CBS's successful CSI franchise gets transplanted to the Big Apple. Cases involving sewer rats as witnesses, a victim whose head was slammed in a pizzeria oven, and murders of commodities traders, and--of course--a Red Sox fan. CSI: NY is a bleaker, grimmer version of its Las Vegas and Miami cousins. The team is made up of a pleasantly New Yawk but indistinct cast of characters. The teams leader Detective Mac Taylor (Gary Sinise), is a former Marine from Chicago. Mac is a veteran of the NYPD who lost his wife on 9/11, and as such must work to rebuild his personal life while supervising his team. He is organized, efficient, dedicated, and very proper in his management style. His second in command for the first 6 seasons is Detective Stella Bonasera (Melina Kanakaredes), Stella is half-Greek, half-Italian, and entirely New York City. She helped Mac through the impact of his wife's death and has been by his side ever since. She is a savvy investigator, yet she often speaks before she ...
New York: 8 Million People...One CSI: Team
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Did You Know?
Real life police and prosecutors have noticed due to the CSI effect real-life criminals have started covering their tracks and are destroying potential evidence against them before leaving crime scenes. One example of this is when double-murderer Jermaine McKinney broke into a house and killed a mother and daughter, he then proceeded to wash blood away with bleach, burn his clothing to destroy evidence, blanket his getaway car to avoid blood transfer, remove his cigarette butts from the scene and attempt to dispose of the murder weapon. McKinney was a big fan of CSI, and this type of calculated behavior is no isolated incident as some rapists have now begun forcing their victims to shower after an attack in order to wash away any forensic evidence.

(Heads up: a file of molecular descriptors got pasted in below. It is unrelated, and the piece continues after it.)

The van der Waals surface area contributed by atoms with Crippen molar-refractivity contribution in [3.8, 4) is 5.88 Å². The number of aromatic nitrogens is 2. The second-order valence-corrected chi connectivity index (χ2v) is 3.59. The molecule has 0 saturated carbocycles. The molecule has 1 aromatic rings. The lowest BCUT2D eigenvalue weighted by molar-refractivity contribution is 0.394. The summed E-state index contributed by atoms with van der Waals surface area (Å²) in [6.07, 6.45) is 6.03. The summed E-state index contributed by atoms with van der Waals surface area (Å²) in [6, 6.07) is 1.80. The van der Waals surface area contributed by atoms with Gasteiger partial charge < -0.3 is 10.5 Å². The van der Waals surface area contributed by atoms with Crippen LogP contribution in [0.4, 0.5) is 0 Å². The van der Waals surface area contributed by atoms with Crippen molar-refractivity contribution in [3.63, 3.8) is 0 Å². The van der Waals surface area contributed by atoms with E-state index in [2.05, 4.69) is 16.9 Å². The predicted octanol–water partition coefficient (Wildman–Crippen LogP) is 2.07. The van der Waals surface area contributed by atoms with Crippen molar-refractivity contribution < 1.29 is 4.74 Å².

"[These shows] are actually educating potential killers even more," says Head of Los Angeles Homicide Division Captain Ray Peavy. "Sometimes I believe it may even encourage them when they see how simple it is to get away with on television." Peavy isn't alone in his thinking. "[Criminals] do clean up, and they tend to clean up much more carefully now," said Linda Johnson, a crime lab director at Jefferson County, Alabama. "A lot of them know they can use bleach and different detergents to mask our ability to take blood." See more
"The CSI Effect": After lifting a fingerprint from a crime scene, and scanning it into a computer the results invariably comes up with a conclusive match to a suspect, This isn't the case in real life as much of the comparisons are done by comparing fingerprints by sight. See more
Dr. Sheldon Hawkes
[holding a severed finger
Apart from the fact of it not being attached to a person, there's nothing wrong with this finger.
Referenced in My Kid Could Paint That
Written by Pete Townshend
Performed by The Who See more